Tuesday, May 17, 2011

Final Exam Review

15)  Give chemical formulas for the following compounds:

a.  cobalt (II) acetate:

b.  hydronitric acid:
c.  aluminum dichromate:

d.  dinitrogen pentoxide:

e.  cesium carbonate:

f.  magnesium chlorate:

g.  lead (II) nitride:

h.  acetic acid:

31)  Think of a topic or question you think should have been covered

Like many, I had trouble with sig figs when working with pH and pOH, so I thought more clarification would be helpful.

(H: morality)

#total sig figs morality= # sig figs AFTER decimal for pH and pOH


     = 1.642

-.0228 has 3 sig figs allowing the answer to have 3 sig figs AFTER the decimal

*the concept is applied to the reverse as well

   = 10^-4.82
   =1.5 x 10^-5 M

-The pH only has 2 sig figs AFTER the decimal => the molarity has a TOTAL of 2 sig figs

*The same rules apply to pOH

Thursday, April 7, 2011

The Everlasting Chernobyl


On April 26, 1986 a systems test was being conducted at the Chernobyl Nuclear Power Plant in Ukraine.  It was on this day, the worst nuclear disaster in history occurred when reactor number four exploded causing the graphite moderator to catch fire, sending a plume of smoke and ash containing radioactive material into the air. 

What is a Nuclear Reactor?


A nuclear reactor houses the process of nuclear reactions through fission.  The core is where all the nuclear power is kept, and where the energy begins.  In nuclear fission, neutrons start a reaction where the nucleus of atoms split, and each time a nucleus splits it created more neutrons thus creating more atoms that split and continue this cycle.  When the nuclei split, they release energy in the form of heat.  The heat is transferred to the steam generator when the coolant, most of the times water, is passed through the core, heating up and creating steam.  This steam activates the turbine which in return activates the generator which gives off most commonly electricity.  However, nuclear reactors are also used to generate aircraft carriers or submarines, imaging for cancer treatment, and for research.  Several precautions are taken at these reactors.  At some plants, there are cooling towers.  The towers serve as an outlet for any excess heat that can not be converted to energy.  Secondly, some nuclear reactors have a dome covering the entire reactor as a secondary effort to reduce the risk of disaster.  Unfortunately, Chernobyl had no such cover.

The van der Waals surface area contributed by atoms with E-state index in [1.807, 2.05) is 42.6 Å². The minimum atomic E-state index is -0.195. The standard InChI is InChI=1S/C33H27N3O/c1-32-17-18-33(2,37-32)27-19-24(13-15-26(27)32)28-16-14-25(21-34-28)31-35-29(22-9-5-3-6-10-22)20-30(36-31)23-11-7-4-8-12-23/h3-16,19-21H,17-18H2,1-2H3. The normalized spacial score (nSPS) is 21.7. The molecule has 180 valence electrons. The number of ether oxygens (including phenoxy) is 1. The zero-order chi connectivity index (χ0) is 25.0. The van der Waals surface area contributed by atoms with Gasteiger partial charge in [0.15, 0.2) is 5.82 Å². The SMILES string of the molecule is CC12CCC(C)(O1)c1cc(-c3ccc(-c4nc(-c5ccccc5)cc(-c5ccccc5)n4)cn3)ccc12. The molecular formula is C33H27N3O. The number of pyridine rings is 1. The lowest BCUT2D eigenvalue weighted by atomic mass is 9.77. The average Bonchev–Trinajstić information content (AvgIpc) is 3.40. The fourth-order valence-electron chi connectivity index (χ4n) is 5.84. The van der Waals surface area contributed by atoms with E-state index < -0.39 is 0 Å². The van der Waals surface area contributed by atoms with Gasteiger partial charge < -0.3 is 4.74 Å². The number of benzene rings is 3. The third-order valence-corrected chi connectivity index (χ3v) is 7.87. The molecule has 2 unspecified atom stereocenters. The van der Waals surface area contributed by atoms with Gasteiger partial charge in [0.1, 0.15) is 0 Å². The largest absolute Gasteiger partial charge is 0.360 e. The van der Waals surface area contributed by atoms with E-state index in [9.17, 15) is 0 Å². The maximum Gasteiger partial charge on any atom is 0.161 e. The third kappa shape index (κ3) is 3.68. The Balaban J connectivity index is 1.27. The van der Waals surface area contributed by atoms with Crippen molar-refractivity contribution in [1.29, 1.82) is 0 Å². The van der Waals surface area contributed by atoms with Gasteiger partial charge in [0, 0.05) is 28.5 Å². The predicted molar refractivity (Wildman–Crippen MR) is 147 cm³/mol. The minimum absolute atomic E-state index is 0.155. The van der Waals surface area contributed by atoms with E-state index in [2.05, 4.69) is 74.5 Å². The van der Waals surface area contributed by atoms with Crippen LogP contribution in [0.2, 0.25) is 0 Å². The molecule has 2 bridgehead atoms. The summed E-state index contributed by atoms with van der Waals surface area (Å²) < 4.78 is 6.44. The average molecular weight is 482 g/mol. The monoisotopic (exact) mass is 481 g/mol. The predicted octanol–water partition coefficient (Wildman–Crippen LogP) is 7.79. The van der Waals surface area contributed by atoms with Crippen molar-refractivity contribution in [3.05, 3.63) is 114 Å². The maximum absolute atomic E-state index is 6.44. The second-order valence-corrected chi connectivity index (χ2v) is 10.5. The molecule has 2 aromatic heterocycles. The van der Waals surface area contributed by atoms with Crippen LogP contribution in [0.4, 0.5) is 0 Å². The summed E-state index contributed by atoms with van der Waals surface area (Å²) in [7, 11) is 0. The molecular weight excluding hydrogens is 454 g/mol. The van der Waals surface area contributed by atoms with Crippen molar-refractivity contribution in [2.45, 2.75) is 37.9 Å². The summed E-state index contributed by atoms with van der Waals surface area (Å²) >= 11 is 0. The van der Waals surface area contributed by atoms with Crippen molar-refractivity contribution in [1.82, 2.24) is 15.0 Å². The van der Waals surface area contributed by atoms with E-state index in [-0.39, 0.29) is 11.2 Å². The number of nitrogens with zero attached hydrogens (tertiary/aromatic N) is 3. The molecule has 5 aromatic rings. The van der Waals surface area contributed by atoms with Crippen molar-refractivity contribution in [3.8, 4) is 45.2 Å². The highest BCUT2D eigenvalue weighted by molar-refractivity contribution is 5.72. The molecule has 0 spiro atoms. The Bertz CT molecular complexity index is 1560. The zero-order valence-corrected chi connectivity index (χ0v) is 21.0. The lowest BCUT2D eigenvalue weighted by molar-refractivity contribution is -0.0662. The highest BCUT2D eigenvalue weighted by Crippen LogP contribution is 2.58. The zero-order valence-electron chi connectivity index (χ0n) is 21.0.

What went Wrong?

The crew at Chernobyl was running a test to see how long the turbines would continue operating after losing a major power source.  This same test had been run the year prior, but revisions had been made since and this systems test was going to affirm the improvements.  Several vital mistakes lead to the catastrophe Chernobyl is today.  To begin with, the crew members were not trained well and overlooked major safety precautions.  The biggest mistake they made was disabling the automatic shutdown.  As soon as the operators realized the test wasn’t going as planned, it was too late.  The control rods created too much energy making them extremely hot causing steam to be over produced.  The graphite moderator was damaged, and the atoms could not be slowed down to prevent the over production of energy. The pressure was too great resulting to the rupture of the fuel channel, causing a steam explosion and the release of fission products.

(video of glowing graphite)


  • The plume of smoke created by the explosion spread radioactive material
  • In the immediate days following, 28 people died due to exposure to radiation, but it can not be determined how many people’s deaths are indirectly associated to the events at Chernobyl
  • People were unaware of how severe the health risks are associated with radiation.
  • The radiation affected many aspects of the victims lives, including their air and what they ate and drank, which in the end affected themselves. (see picture below)
  • 4300 square kilometers were evacuated due to the unsuitable living conditions
  • However, more than five million are currently living in areas that were affected by radiation from Chernobyl
  • A concrete cover was placed over reactor 4 to allow the others to remain in use and a New Safe Confinement structure is set to be completed by 2014
  • 200 tons of radioactive material still remain under the cover
  • Raised awareness of nuclear safety 

Similarities to Japan